Imagine an employer knowingly paying an employee to do work that will undermine the employer. What’s more, that employee is allowed to spend company time complaining publicly about the employer.
It sounds preposterous, but that is exactly what the state of Illinois’ contract with the American Federation of State, County and Municipal Employees – the largest government-worker union in Illinois – allows. Illinois state employees are actually allowed to take time off from work, with pay, to do union work.
And you can be sure that work benefits the union and not the taxpayers footing the bill.
Over the years, AFSCME has been able to amass other considerable benefits for itself as well. State workers are the highest-paid state workers in the nation when adjusted for cost of living. AFSCME employees receive platinum-level health insurance at little cost, and most get free health insurance at retirement.
And then there are other AFSCME perks – like lax disciplinary procedures that allow a worker to have 10 unauthorized absences without repercussions – that are unlike anything offered in the private sector.
Just how did AFSCME obtain all of these contract provisions?
Clearly, it isn’t because AFSCME is the underdog at the bargaining table when it comes to negotiations, as AFSCME leadership likes to claim. On the contrary, AFSCME is the 800-pound gorilla at the negotiating table.
At least three factors place AFSCME at a distinct advantage over state taxpayers when it comes to bargaining for a new contract.
The nature of collective bargaining favors unions over taxpayers
When AFSCME and the state negotiate, it isn’t AFSCME versus the governor at the bargaining table – it is AFSCME versus the taxpayers. And it is not a fair fight.
There are no natural checks on the demands of government-worker unions. The union can demand more because the state just passes the cost on to taxpayers, who have no choice but to pay.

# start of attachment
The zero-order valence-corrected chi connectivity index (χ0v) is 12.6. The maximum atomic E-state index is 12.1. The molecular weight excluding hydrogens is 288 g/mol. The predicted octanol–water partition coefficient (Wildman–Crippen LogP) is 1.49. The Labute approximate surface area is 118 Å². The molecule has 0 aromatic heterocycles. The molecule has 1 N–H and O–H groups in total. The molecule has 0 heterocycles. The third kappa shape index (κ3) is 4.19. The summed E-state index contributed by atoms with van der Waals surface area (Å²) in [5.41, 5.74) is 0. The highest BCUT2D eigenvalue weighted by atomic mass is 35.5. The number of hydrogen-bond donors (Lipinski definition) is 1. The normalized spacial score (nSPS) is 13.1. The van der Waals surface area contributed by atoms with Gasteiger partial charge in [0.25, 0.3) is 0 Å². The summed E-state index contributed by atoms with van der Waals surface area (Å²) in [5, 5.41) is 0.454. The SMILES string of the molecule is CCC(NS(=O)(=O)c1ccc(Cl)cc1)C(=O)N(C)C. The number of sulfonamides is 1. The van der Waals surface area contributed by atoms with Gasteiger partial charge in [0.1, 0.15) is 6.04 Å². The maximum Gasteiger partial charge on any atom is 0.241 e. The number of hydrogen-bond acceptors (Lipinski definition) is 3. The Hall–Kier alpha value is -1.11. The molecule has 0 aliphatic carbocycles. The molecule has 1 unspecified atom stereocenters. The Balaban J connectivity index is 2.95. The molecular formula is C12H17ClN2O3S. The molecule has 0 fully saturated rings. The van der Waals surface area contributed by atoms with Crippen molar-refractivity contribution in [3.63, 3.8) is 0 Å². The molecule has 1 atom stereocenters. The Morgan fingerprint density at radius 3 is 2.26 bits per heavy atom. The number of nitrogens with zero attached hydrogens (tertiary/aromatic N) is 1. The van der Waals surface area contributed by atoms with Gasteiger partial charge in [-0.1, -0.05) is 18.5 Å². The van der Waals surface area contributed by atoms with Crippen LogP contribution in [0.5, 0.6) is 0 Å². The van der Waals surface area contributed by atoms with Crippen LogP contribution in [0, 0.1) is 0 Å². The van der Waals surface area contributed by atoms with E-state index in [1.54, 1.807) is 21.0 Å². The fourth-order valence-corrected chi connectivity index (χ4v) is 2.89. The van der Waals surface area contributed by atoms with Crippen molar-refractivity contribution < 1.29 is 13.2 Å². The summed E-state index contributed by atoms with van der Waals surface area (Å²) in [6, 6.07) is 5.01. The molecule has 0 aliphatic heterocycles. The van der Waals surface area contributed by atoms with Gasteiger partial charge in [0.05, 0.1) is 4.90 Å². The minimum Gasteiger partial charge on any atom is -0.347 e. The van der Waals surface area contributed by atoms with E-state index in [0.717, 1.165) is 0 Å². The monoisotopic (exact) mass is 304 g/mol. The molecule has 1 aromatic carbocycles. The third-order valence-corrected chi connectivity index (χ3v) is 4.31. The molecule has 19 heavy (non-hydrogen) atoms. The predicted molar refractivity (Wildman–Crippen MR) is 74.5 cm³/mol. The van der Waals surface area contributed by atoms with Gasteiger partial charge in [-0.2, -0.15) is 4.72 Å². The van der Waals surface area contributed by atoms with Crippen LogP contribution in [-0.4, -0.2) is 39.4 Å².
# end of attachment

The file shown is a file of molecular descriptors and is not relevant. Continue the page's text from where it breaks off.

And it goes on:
What’s more, government-worker unions have a monopoly. There is one source for government services. And when a government-worker union threatens to strike, it is threatening to shut down government services, leaving residents with no competing provider of those services.
AFSCME’s political negotiations have warped the negotiating process
Political contributions mean power. And between 2002 and 2015, AFSCME gave more than $2.1 million to the election committees of current officeholders.
That includes the majority of current legislators: More than 66 percent of current representatives and more than 64 percent of current senators have received contributions from AFSCME.
AFSCME leverages these contributions to get its way. This means when negotiations or policy decisions are made, taxpayers aren’t represented by elected officials who have taxpayers’ interests in mind; they are “represented” by politicians who are beholden to AFSCME for their positions.
AFSCME negotiates contract provisions that give the union even more power
It isn’t enough that AFSCME has more power and political leverage than the state’s taxpayers. AFSCME then uses that position to secure even more power for itself in its contract with the state – like the contract provisions that force taxpayers to pay state employees to do union work.
In his offer to AFSCME, Gov. Bruce Rauner did not change the “release time” provisions, meaning that AFSCME employees are still entitled to the following:
- Time off – with pay – to perform union work.
- Time off – with pay – to learn how to become union stewards.
- Time off – with pay – to attend union orientation.
On top of all that the state is required to provide rooms for union meetings, it must provide the use of state phones, and it must grant access to state email systems, as well as to information about employees who are not union members.
In other words, taxpayers are actually paying state employees to use state resources to advance union causes to the detriment of state taxpayers.
Any of these three factors taken alone – the nature of collective bargaining, AFSCME’s political power or AFSCME’s negotiated power – places AFSCME in a more powerful position than state taxpayers when it comes to negotiations. But taken together, they place AFSCME on a totally different level.